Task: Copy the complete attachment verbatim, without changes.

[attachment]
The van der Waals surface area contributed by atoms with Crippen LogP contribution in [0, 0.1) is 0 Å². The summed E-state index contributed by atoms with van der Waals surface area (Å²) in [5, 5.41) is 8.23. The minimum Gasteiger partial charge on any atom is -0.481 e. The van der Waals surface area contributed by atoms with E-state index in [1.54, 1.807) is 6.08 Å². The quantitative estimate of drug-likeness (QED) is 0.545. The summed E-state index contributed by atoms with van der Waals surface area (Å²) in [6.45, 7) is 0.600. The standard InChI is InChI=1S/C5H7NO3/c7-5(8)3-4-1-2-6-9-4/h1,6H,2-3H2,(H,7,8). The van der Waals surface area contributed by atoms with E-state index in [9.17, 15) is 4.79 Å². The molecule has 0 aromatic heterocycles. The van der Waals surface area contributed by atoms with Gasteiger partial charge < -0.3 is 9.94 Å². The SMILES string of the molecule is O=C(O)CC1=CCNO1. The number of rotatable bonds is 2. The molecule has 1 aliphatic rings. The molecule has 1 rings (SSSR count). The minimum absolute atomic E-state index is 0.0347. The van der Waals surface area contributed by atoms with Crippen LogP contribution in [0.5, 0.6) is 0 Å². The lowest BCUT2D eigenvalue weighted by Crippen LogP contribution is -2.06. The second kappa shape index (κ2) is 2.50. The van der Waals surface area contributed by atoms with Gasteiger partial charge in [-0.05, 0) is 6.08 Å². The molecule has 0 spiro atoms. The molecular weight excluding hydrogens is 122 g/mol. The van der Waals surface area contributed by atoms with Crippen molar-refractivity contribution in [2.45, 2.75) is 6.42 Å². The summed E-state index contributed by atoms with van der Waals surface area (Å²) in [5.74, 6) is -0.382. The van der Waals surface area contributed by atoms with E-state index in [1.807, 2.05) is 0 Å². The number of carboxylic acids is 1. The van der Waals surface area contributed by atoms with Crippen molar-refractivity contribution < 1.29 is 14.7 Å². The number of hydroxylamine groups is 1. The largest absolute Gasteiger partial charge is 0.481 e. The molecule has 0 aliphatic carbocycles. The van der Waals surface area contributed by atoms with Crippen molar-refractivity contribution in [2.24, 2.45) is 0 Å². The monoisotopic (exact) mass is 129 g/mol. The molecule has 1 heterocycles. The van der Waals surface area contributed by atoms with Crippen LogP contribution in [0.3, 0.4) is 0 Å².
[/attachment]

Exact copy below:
The van der Waals surface area contributed by atoms with Crippen LogP contribution in [0, 0.1) is 0 Å². The summed E-state index contributed by atoms with van der Waals surface area (Å²) in [5, 5.41) is 8.23. The minimum Gasteiger partial charge on any atom is -0.481 e. The van der Waals surface area contributed by atoms with E-state index in [1.54, 1.807) is 6.08 Å². The quantitative estimate of drug-likeness (QED) is 0.545. The summed E-state index contributed by atoms with van der Waals surface area (Å²) in [6.45, 7) is 0.600. The standard InChI is InChI=1S/C5H7NO3/c7-5(8)3-4-1-2-6-9-4/h1,6H,2-3H2,(H,7,8). The van der Waals surface area contributed by atoms with E-state index in [9.17, 15) is 4.79 Å². The molecule has 0 aromatic heterocycles. The van der Waals surface area contributed by atoms with Gasteiger partial charge < -0.3 is 9.94 Å². The SMILES string of the molecule is O=C(O)CC1=CCNO1. The number of rotatable bonds is 2. The molecule has 1 aliphatic rings. The molecule has 1 rings (SSSR count). The minimum absolute atomic E-state index is 0.0347. The van der Waals surface area contributed by atoms with Crippen LogP contribution in [0.5, 0.6) is 0 Å². The lowest BCUT2D eigenvalue weighted by Crippen LogP contribution is -2.06. The second kappa shape index (κ2) is 2.50. The van der Waals surface area contributed by atoms with Gasteiger partial charge in [-0.05, 0) is 6.08 Å². The molecule has 0 spiro atoms. The molecular weight excluding hydrogens is 122 g/mol. The van der Waals surface area contributed by atoms with Crippen molar-refractivity contribution in [2.45, 2.75) is 6.42 Å². The summed E-state index contributed by atoms with van der Waals surface area (Å²) in [5.74, 6) is -0.382. The van der Waals surface area contributed by atoms with E-state index in [1.807, 2.05) is 0 Å². The number of carboxylic acids is 1. The van der Waals surface area contributed by atoms with Crippen molar-refractivity contribution < 1.29 is 14.7 Å². The number of hydroxylamine groups is 1. The largest absolute Gasteiger partial charge is 0.481 e. The molecule has 0 aliphatic carbocycles. The van der Waals surface area contributed by atoms with Crippen molar-refractivity contribution in [2.24, 2.45) is 0 Å². The monoisotopic (exact) mass is 129 g/mol. The molecule has 1 heterocycles. The van der Waals surface area contributed by atoms with Crippen LogP contribution in [0.3, 0.4) is 0 Å².